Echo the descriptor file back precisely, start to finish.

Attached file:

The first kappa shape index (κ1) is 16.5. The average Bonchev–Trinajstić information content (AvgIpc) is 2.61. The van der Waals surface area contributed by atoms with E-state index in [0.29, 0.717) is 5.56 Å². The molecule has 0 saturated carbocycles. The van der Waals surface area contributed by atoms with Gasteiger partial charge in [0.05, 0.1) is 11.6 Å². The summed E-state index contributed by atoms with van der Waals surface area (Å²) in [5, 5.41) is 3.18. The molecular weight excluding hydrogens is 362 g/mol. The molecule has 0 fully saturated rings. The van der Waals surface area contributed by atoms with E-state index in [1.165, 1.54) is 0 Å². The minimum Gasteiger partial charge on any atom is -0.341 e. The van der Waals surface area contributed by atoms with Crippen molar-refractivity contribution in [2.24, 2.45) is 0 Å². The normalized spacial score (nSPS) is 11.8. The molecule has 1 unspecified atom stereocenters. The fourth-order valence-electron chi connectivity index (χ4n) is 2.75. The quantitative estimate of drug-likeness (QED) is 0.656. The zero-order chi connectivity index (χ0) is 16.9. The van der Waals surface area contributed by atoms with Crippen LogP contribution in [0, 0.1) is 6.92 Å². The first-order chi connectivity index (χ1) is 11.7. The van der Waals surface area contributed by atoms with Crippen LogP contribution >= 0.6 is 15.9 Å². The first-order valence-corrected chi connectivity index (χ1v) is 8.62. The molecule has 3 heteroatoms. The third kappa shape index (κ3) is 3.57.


The first kappa shape index (κ1) is 16.5. The average Bonchev–Trinajstić information content (AvgIpc) is 2.61. The van der Waals surface area contributed by atoms with E-state index in [0.29, 0.717) is 5.56 Å². The molecule has 0 saturated carbocycles. The van der Waals surface area contributed by atoms with Gasteiger partial charge in [0.05, 0.1) is 11.6 Å². The summed E-state index contributed by atoms with van der Waals surface area (Å²) in [5, 5.41) is 3.18. The molecular weight excluding hydrogens is 362 g/mol. The molecule has 0 fully saturated rings. The van der Waals surface area contributed by atoms with E-state index in [1.165, 1.54) is 0 Å². The minimum Gasteiger partial charge on any atom is -0.341 e. The van der Waals surface area contributed by atoms with Crippen molar-refractivity contribution in [2.24, 2.45) is 0 Å². The normalized spacial score (nSPS) is 11.8. The molecule has 1 unspecified atom stereocenters. The fourth-order valence-electron chi connectivity index (χ4n) is 2.75. The quantitative estimate of drug-likeness (QED) is 0.656. The zero-order chi connectivity index (χ0) is 16.9. The van der Waals surface area contributed by atoms with Crippen LogP contribution in [0, 0.1) is 6.92 Å². The first-order chi connectivity index (χ1) is 11.7. The van der Waals surface area contributed by atoms with Crippen LogP contribution >= 0.6 is 15.9 Å². The first-order valence-corrected chi connectivity index (χ1v) is 8.62. The molecule has 3 heteroatoms. The third kappa shape index (κ3) is 3.57.